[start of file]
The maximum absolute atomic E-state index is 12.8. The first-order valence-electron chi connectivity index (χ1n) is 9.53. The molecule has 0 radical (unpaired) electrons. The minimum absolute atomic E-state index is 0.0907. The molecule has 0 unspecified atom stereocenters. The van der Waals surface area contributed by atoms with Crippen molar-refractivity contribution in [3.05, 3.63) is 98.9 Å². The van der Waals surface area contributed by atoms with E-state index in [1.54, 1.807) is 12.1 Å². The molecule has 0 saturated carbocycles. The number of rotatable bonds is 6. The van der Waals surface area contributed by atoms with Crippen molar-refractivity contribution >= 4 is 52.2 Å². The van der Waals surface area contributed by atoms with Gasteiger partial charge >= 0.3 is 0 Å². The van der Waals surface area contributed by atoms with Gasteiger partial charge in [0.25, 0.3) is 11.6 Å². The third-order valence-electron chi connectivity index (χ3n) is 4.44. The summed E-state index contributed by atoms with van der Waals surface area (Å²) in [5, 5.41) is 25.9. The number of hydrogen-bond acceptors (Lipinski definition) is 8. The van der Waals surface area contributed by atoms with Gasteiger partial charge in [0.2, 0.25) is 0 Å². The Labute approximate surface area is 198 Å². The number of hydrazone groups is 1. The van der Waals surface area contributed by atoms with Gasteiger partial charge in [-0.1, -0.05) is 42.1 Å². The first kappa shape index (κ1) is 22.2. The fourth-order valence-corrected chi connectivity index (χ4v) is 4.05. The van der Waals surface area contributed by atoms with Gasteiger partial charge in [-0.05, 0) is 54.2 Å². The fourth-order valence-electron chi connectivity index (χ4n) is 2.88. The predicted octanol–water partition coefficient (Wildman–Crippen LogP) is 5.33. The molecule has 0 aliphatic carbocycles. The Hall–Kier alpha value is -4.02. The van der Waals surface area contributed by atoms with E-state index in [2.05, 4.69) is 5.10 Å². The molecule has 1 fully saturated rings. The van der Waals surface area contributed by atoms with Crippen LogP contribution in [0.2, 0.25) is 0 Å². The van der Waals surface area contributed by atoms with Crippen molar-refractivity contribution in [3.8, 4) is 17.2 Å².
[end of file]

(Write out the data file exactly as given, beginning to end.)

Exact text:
The maximum absolute atomic E-state index is 12.8. The first-order valence-electron chi connectivity index (χ1n) is 9.53. The molecule has 0 radical (unpaired) electrons. The minimum absolute atomic E-state index is 0.0907. The molecule has 0 unspecified atom stereocenters. The van der Waals surface area contributed by atoms with Crippen molar-refractivity contribution in [3.05, 3.63) is 98.9 Å². The van der Waals surface area contributed by atoms with E-state index in [1.54, 1.807) is 12.1 Å². The molecule has 0 saturated carbocycles. The number of rotatable bonds is 6. The van der Waals surface area contributed by atoms with Crippen molar-refractivity contribution >= 4 is 52.2 Å². The van der Waals surface area contributed by atoms with Gasteiger partial charge >= 0.3 is 0 Å². The van der Waals surface area contributed by atoms with Gasteiger partial charge in [0.25, 0.3) is 11.6 Å². The third-order valence-electron chi connectivity index (χ3n) is 4.44. The summed E-state index contributed by atoms with van der Waals surface area (Å²) in [5, 5.41) is 25.9. The number of hydrogen-bond acceptors (Lipinski definition) is 8. The van der Waals surface area contributed by atoms with Gasteiger partial charge in [0.2, 0.25) is 0 Å². The Labute approximate surface area is 198 Å². The number of hydrazone groups is 1. The van der Waals surface area contributed by atoms with Gasteiger partial charge in [-0.1, -0.05) is 42.1 Å². The first kappa shape index (κ1) is 22.2. The fourth-order valence-corrected chi connectivity index (χ4v) is 4.05. The van der Waals surface area contributed by atoms with Gasteiger partial charge in [-0.05, 0) is 54.2 Å². The fourth-order valence-electron chi connectivity index (χ4n) is 2.88. The predicted octanol–water partition coefficient (Wildman–Crippen LogP) is 5.33. The molecule has 0 aliphatic carbocycles. The Hall–Kier alpha value is -4.02. The van der Waals surface area contributed by atoms with E-state index in [2.05, 4.69) is 5.10 Å². The molecule has 1 fully saturated rings. The van der Waals surface area contributed by atoms with Crippen LogP contribution in [0.2, 0.25) is 0 Å². The van der Waals surface area contributed by atoms with Crippen molar-refractivity contribution in [3.8, 4) is 17.2 Å².